The default log level is set to INFO to all Thoth components.

See thoth-common library documentation for more info.

Testing application against Ceph and a knowledge graph database

If you would like to test changes in your application against data stored inside Ceph, you can use the following command (if you have your gopass set up):

$ eval $(gopass show aicoe/thoth/

This will inject into your environment Ceph configuration needed for adapters available in thoth-storages package and you can talk to Ceph instance.

In most cases you will need to set THOTH_DEPLOYMENT_NAME environment variable which distinguishes different deployments. we follow the pattern of (ClusterName)-(DeploymentName) to assign the THOTH_DEPLOYMENT_NAME environment variable. Ex: ocp-stage Some of the older deployments were thoth-test-core, thoth-core-upshift-stage,

and etc. These can be found in ceph bucket.

Disclaimer: Older deployments would be deprecated and removed. Please check the existence of the deployment in ceph before using.

$ export THOTH_DEPLOYMENT_NAME=ocp-stage

To browse data stored on Ceph, you can use awscli utility from PyPI that provides aws command (use aws s3 as Ceph exposes S3 compatible API).

To run applications against Thoth’s knowledge graph database, see documentation of thoth-storages library which states how to connect, run, dump or recreate Thoth’s knowledge graph from a knowledge graph backup.

Running application inside OpenShift vs local development

All the libraries are designed to run locally (for fast developer’s experience - iterating over features as fast as possible) as well as to run them inside a cluster.

If a library uses OpenShift’s API (such as all the operators), the OpenShift class implemented in thoth-common library takes care of transparent discovery whether you run in the cluster or locally. If you would like to run applications against OpenShift cluster from your local development environment, use oc command to login into the cluster and change to project where you would like to operate in:

$ oc login <openshift-cluster-url>
$ oc project thoth-test-core

And run your applications (the configuration on how to talk to the cluster is picked from OpenShift’s/Kubernetes config). You should see a courtesy warning by thoth-common that you are running your application locally.

To run an application from sources present in the local directory (for example with changes you have made), you can open a pull request and issue /deploy command as a comment to the pull request opened.

$ oc get builds

If you would like to test application with unreleased packages inside OpenShift cluster, you can do so by installing package from a Git repo and running the oc build command above:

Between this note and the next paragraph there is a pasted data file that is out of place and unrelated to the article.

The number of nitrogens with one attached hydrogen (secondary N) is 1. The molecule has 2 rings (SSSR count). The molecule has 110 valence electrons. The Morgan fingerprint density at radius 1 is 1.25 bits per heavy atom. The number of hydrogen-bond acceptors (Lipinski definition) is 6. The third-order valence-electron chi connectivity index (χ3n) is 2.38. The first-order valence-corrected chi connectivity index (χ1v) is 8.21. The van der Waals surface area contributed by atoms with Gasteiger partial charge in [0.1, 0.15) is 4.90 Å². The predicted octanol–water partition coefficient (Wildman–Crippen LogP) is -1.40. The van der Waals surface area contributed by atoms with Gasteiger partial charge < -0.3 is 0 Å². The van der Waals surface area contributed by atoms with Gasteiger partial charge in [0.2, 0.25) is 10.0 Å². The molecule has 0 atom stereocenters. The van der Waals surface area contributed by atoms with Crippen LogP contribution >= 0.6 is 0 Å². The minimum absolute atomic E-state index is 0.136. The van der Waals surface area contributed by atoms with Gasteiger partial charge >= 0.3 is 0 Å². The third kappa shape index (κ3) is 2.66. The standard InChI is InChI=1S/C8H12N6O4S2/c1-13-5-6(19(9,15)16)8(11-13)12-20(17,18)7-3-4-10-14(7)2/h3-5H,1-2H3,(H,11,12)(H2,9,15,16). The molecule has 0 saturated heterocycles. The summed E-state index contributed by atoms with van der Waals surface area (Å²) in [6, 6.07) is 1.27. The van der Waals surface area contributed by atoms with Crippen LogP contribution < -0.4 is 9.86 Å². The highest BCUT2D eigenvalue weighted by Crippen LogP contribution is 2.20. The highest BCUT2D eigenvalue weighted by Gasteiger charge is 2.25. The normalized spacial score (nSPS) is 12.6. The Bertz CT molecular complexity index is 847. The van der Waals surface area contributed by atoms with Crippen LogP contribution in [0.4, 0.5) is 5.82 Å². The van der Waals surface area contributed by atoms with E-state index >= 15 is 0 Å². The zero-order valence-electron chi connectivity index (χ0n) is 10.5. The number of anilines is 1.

# To install thoth-common package from the master branch (you can adjust GitHub organization to point to your fork):
$ pipenv install 'git+'

After that, you can open a pull request with adjusted dependencies. Note the git dependencies must not be merged to the repository. Thoth will fail with recommendations if it spots a VCS dependency in the application (it’s a bad practice to use such deps in prod-like deployments): (400)
HTTP response headers: HTTPHeaderDict({'Server': 'gunicorn/19.9.0', 'Date': 'Tue, 13 Aug 2019 06:28:21 GMT', 'Content-Type': 'application/json', 'Content-Length': '45257', 'Set-Cookie': 'ae5b4faaab1fe6375d62dbc3b1efaf0d=3db7db180ab06210797424ca9ff3b586; path=/; HttpOnly'})
HTTP response body: {
  "error": "Invalid application stack supplied: Package thoth-storages uses a version control system instead of package index: {'git': '' }",

To temporary bypass this error you need to temporary turn off these recommendations by setting THOTH_ADVISE to 0 in the corresponding buildconfig:

Disclaimer: Please, do NOT commit such changes into repositories. We always rely on versioned packages with proper release management.

Scheduling workload in the cluster

You can use your computer to directly talk to cluster and schedule workload there. An example case can be scheduling syncs of solver documents present on Ceph. To do so, you can go to user-api repo and run Python3 interpreter once your Python environment is set up:

$ # Go to a repo which has thoth-common and thoth-storages installed:
$ cd thoth-station/user-api
$ pipenv install --dev
$ # Log in to cluster - your credentials will be used to schedule workload:
$ oc login <cluster-url>
$ # Make sure you adjust secrets before running Python interpreter in storages environment - you can obtain them from gopass:

After running the commands above, you should see Python interpreter’s prompt, run the following sequence of commands (you can use help built in to see more information from function documentation):

>>> from thoth.storages import SolverResultsStore
>>> solver_store = SolverResultsStore()
>>> solver_store.connect()
>>> from thoth.common import OpenShift
>>> os = OpenShift()
Failed to load in cluster configuration, fallback to a local development setup: Service host/port is not set.
TLS verification when communicating with k8s/okd master is disabled
>>> all_solver_document_ids = solver_store.get_document_listing()
>>> [os.schedule_graph_sync_solver(solver_document_id, namespace="thoth-middletier-stage") for solver_document_id in all_solver_document_ids]

Once all the adapters get imported and instantiated, you can perform scheduling of workload using the OpenShift abstraction, which will directly talk to OpenShift’s master to schedule workload in the cluster.